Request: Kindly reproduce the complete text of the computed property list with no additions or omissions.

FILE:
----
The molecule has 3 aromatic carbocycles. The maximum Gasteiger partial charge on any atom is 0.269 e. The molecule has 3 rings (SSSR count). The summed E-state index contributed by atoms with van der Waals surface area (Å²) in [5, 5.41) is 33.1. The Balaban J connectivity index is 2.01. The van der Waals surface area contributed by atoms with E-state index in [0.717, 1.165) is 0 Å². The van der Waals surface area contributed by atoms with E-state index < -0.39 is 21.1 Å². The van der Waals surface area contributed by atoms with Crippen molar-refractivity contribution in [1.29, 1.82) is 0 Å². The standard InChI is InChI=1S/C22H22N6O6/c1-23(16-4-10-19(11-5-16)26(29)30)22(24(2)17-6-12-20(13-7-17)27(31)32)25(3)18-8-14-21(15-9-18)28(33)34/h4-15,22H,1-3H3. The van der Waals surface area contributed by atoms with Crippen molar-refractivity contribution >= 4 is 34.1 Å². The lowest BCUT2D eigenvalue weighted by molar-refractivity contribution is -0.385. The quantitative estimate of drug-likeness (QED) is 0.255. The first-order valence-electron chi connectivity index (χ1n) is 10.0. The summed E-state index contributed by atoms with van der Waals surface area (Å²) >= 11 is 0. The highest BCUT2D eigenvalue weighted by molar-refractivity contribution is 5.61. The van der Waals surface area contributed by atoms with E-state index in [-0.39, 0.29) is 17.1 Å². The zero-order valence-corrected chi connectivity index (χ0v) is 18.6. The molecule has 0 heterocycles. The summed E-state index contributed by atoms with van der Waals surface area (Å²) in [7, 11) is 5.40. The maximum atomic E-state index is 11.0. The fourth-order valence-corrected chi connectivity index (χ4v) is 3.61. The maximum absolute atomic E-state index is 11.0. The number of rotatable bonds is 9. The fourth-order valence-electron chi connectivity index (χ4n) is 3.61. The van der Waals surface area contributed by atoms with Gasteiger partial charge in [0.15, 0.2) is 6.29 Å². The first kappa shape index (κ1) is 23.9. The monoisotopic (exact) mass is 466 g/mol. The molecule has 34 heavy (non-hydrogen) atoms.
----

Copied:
The molecule has 3 aromatic carbocycles. The maximum Gasteiger partial charge on any atom is 0.269 e. The molecule has 3 rings (SSSR count). The summed E-state index contributed by atoms with van der Waals surface area (Å²) in [5, 5.41) is 33.1. The Balaban J connectivity index is 2.01. The van der Waals surface area contributed by atoms with E-state index in [0.717, 1.165) is 0 Å². The van der Waals surface area contributed by atoms with E-state index < -0.39 is 21.1 Å². The van der Waals surface area contributed by atoms with Crippen molar-refractivity contribution in [1.29, 1.82) is 0 Å². The standard InChI is InChI=1S/C22H22N6O6/c1-23(16-4-10-19(11-5-16)26(29)30)22(24(2)17-6-12-20(13-7-17)27(31)32)25(3)18-8-14-21(15-9-18)28(33)34/h4-15,22H,1-3H3. The van der Waals surface area contributed by atoms with Crippen molar-refractivity contribution >= 4 is 34.1 Å². The lowest BCUT2D eigenvalue weighted by molar-refractivity contribution is -0.385. The quantitative estimate of drug-likeness (QED) is 0.255. The first-order valence-electron chi connectivity index (χ1n) is 10.0. The summed E-state index contributed by atoms with van der Waals surface area (Å²) >= 11 is 0. The highest BCUT2D eigenvalue weighted by molar-refractivity contribution is 5.61. The van der Waals surface area contributed by atoms with E-state index in [-0.39, 0.29) is 17.1 Å². The zero-order valence-corrected chi connectivity index (χ0v) is 18.6. The molecule has 0 heterocycles. The summed E-state index contributed by atoms with van der Waals surface area (Å²) in [7, 11) is 5.40. The maximum atomic E-state index is 11.0. The fourth-order valence-corrected chi connectivity index (χ4v) is 3.61. The maximum absolute atomic E-state index is 11.0. The number of rotatable bonds is 9. The fourth-order valence-electron chi connectivity index (χ4n) is 3.61. The van der Waals surface area contributed by atoms with Gasteiger partial charge in [0.15, 0.2) is 6.29 Å². The first kappa shape index (κ1) is 23.9. The monoisotopic (exact) mass is 466 g/mol. The molecule has 34 heavy (non-hydrogen) atoms.